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Why "REAL LIFE" Support For Your Employees is a Great ROI- B-AIM PICK SELECTS

It’s critical that you support your employees not just because it’s a good idea from a human being perspective because the financial/operational ROI that is a product of that support can not and should not be ignored if growing a healthy profitable brand is your goal!

My goal is that I help all leaders understand the following tips, tools, and frameworks that will help support your employees from a 360 Perspective!

  1. 1. What does real-life support mean?

  2. 2. An Example of Real Life Support

  3. 3. The mesh between Real Life Support & Organizational Structure: The Mindset behind Creating Empathic Policies & Living into your employees personal context

  4. 4. Importance and positive impact when you treat those you lead exactly like you would family member or close friend

What is Real Life Support?

For me real-life support is simple, I believe all leaders should have an emotional investment into each employee’s overall background, core beliefs, and internal drivers that lead to happiness. Research shows when you do so all key performance indicators spike, leading to higher levels of productivity and overall organizational growth. Now you’re probably asking yourself what does real-life support mean, what areas of life should I be focusing on as a manager and as a leader? Real-life support means when you build deep emotional relationships with those you lead, thus you find out about changes in marital status, changes in financial stability, changes in overall life perspectives and trajectory and you do everything in your power to support them, guide them and to some degree be their emotional backbone. In layman terms, it means supporting and appreciating our employees beyond their day-to-day deliverables and the common tasks that lead to biweekly checks. Now outside of the obvious reality that doing this is a good human being thing to do, caring about these factors also leads to increased trust, higher-performing employer brand & a higher level of engagement day/day! Real-life support is tough and is definitely something that can be uncomfortable but it’s vital if you want to create a truly inclusive and productive culture.

Example of Real Life Support?

You find out that your direct report has a desire to leave the company and pursue a completely opposite career choice: implementation of real-life support in this scenario would look like you as a leader supporting them along that journey. For starters she would immediately erase all ego connected to the process, knowing that it would be in the best interest of the brand to retain and convince that employee to stay. Secondly, you do your part to find any literature, mentors, and resources that will help educate their next career move. And third, you would have a consistent amount of thoughtful conversations around unpacking why you want to make this change and how this change going impacts their long-term life and provide feedback that will make change, share perspectives and enlighten them to obstacles “aka providing tough love and support”. Now doing this definitely doesn’t fall into the day-to-day responsibilities as a manager or a leader but trust me you will notice a huge spike in the engagement category during the time you do have left with that employee. You will also notice a spike and overall employee engagement and productivity because that employee for sure will tell stories and share their personal experience around how their direct report and the company overall truly support their transition and how appreciative they are for that.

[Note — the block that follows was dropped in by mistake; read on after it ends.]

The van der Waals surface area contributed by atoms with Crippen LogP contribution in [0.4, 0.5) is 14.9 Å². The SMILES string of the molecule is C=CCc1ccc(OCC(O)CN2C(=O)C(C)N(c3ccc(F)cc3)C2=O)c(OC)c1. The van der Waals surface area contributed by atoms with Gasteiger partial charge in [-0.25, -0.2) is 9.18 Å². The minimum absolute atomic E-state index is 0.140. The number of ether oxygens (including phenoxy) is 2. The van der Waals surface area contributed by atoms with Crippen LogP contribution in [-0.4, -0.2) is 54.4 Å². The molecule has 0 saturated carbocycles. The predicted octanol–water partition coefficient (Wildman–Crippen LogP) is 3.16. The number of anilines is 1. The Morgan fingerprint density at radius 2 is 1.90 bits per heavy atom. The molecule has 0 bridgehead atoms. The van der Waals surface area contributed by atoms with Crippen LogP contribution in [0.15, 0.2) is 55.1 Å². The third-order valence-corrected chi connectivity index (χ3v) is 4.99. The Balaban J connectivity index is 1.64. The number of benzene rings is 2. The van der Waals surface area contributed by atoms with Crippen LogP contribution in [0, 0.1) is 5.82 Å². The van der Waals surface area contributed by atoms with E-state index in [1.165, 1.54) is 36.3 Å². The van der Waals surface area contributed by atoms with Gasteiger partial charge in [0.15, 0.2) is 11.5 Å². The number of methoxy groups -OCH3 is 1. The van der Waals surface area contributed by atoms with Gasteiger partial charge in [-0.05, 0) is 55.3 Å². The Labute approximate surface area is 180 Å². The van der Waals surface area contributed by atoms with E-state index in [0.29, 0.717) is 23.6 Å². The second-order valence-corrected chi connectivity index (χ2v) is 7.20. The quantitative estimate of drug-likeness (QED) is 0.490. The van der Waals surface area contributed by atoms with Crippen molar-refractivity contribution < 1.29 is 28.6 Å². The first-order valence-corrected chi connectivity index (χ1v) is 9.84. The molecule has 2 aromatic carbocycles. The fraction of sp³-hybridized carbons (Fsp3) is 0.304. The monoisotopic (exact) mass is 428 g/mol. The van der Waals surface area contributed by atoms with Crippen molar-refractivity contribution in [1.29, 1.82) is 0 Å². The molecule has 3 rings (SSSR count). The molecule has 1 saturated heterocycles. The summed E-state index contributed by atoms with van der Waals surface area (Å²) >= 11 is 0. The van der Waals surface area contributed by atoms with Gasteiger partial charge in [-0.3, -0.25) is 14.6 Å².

The mesh between Real Life Support & Organizational Structure: The Mindset behind Creating Empathic Policies

For me when thinking about the synergy between organizational culture in real life support I immediately go to understanding the true context of your employee’s reality and understanding it’s different for every business/organization. Let’s say that due to the margins within your business you cannot pay 90% of your employees over $14 bucks per hour which is obviously not a wage you can realistically live on. An example of an empathic policy would be creating a graduation model within your career mapping, L&D, and promotion policies. Meaning you would learn where your employees want to be long term in life and build strategic mentorship partnerships with those brands and create internship access for your people to migrate out of your company after an 18-month – 2-year commitment. This example has and will drive engagement through the roof and increase employee retention. It’s a beautiful example of a win-win for the company and employee.


For me I treat every employee I lead like family. This part of my “real-life support strategy I keep very simplistic. When I design my communication methods, styles, and overall day-to-day interactions with those I lead I merely think about what I want my son, daughter, dear friend… anyone in my family to experience these types of day-to-day interactions; if my answer is NO I immediately adjust and make sure I utilize self-awareness and self-reflection. My goal is to create experiences I would be proud to see my son, wife, or family member experience. That’s my goal and I judge all my actions off of that simple North Star.

Many companies will feel a bit out of place with the tips and perspectives above but I hope those who can see past the unorthodox nature and realize the true objective value these tips can bring, my hope is that leaders use this as a motivation to get to work and start appreciating and supporting their employees overall.

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